" The Rolling Stones in The 1960s "
Early Stones Under the Microscope, (02/11/10)
During the bulk of the'60s, the Rolling Stones' only competitive peers were the Beatles, but unlike the Beatles, the Stones' main core band continued on and are still quite vibrant as a touring unit today. This informative documentary reviews the band from their humble beginnings as mostly a Blues band and how they evolved into finely honed unit that has treated fans to several generations of outstanding music.
Specifically as they developed, their songwriting skills improved, and they were no longer a cover band that rearranged rock & roll and Blues classics. Included are archive interviews, still photos, news reels, and some lip-synched and actual live in-performance segments. All in all, there are two DVDs included, and it's quite lengthy especially when you add in the bonus tracks, weighing in at over three and a half hours. The first DVD chronologically focuses on 1962-1966; the second DVD hones in on the Stones' darker period from 1967-1969.
This DVD does a pretty fine job showing how The Stones (mostly Brian Jones) were originally intended to be a Chicago Blues band, but Mick and Keith also wanted to include more rock & roll, being inspired by Chuck Berry and Bo Diddley. They played their first gig billed as "The Rollin' Stones" in 1962. In fact, their first single was a 1963 cover of Chuck Berry's "Come On" which got them touring the UK as a regional act.
Their first USA tour came in '64, where they recorded thirteen or fourteen tracks at Chess studios in Chicago, of which so far only nine have been released. Bobby & Shirley Womack's "It's All Over Now" was waxed at Chess and became their first number one hit in the UK. Their second number one Brit hit was a cover of Willie Dixon's "Little Red Rooster." The first Jagger/Richards authored number one single was "The Last Time" released early in '65, and "(I Can't Get No) Satisfaction" followed that same year. Full length albums ensued, the band was now winning fans from around the globe, and the following decades were historically and massively popular.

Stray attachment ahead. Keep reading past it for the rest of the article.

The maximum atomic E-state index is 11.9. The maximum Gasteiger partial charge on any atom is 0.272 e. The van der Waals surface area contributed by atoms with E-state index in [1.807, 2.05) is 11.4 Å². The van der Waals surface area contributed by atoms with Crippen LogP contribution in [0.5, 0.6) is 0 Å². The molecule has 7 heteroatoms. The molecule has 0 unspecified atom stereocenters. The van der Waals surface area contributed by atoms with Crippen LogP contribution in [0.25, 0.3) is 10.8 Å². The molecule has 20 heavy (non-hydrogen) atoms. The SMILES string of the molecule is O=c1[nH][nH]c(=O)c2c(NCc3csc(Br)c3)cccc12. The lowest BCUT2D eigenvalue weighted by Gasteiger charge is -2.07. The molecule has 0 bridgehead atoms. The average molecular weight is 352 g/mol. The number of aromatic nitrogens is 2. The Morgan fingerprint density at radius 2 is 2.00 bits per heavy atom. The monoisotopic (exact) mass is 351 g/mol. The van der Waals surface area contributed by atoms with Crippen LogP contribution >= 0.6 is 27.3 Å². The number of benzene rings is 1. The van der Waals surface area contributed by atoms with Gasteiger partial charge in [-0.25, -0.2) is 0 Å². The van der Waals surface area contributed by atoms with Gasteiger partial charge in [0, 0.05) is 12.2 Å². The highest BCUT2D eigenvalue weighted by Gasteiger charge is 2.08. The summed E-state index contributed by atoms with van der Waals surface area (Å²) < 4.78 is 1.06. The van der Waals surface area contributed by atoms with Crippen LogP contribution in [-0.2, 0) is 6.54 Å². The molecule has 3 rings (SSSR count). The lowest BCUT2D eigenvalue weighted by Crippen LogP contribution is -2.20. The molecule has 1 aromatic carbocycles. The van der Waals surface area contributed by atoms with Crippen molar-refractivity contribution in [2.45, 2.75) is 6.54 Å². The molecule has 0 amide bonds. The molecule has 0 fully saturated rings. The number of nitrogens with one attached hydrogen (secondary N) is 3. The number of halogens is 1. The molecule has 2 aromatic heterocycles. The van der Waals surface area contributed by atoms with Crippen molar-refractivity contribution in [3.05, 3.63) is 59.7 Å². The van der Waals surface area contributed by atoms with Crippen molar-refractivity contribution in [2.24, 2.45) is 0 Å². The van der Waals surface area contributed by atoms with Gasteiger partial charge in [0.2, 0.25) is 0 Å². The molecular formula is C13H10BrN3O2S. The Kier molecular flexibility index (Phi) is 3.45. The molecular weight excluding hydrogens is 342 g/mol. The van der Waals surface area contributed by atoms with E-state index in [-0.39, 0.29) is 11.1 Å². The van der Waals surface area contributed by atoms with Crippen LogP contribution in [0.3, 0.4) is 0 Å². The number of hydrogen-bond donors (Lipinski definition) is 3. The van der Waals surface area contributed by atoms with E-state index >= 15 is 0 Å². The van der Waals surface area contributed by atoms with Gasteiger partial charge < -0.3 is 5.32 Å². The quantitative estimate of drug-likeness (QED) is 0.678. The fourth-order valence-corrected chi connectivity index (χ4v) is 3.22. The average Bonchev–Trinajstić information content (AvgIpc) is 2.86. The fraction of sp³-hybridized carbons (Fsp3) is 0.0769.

Highlights from disc one for me include: a '65 Howlin' Wolf performance of "How Many More Years," Red Skelton's introduction of the band and lip-synched performance of "It's All Over Now," Manager Andrew Loog Oldham's keen vision for the band, how he wanted to get the band to the Americas, and how he labeled the Stones as the "Anti-Beatles."
References are made to the bands Dylan'esque era as evidenced by "Get Off of My Cloud," performed live here, as well as other live performances of "19th Nervous Breakdown" plus watching a sitting Brian Jones playing sitar on "Paint It Black," and dulcimer on "Lady Jane," both culled from their appearance on the Ed Sullivan show.
Disc two starts in 1967; their move to the psychedelic era when Brian Jones' mental and physical decline took root which eventually led to his firing and subsequent death, and the hiring of his replacement Mick Taylor. The film also depicts Keith Richards' infatuation of American music at a very flourishing time for the band. References are also made to other Stones influences, specifically from The Band's "Big Pink," and their move to country music utilizing the services of American musicians like Ry Cooder, and an interview with Byron Berline on fiddle. He talks about his violin contribution on "Country Honk."
Other Americans brought in during the sessions of "Let It Bleed" include Al Kooper, Leon Russell, Ry Cooder, producer/drummer Jimmy Miller, and an interviewed Merry Clayton who talks about her vocals on "Gimme Shelter." The film winds down with segments from the 1969 Madison Square Garden shows, and the tragic events at Altamont with the Grateful Dead, the Airplane, Santana, and the Flying Burrito Brothers where it's noted that Flower Power was dead. Last but not least, there are excellent interview segments with well known authors Anthony DeCurtis, Robert Chrstgau, and Keith Altham.
There's an awful lot of interesting tidbits captured here that took place during the Stones' formative years. The dialog is often heavy and goes on for a bit too long to endure both DVDs in one sitting, but for those who need to know, this documentary should work well. Rock on!
Bob Putignano: www.SoundsofBlue.com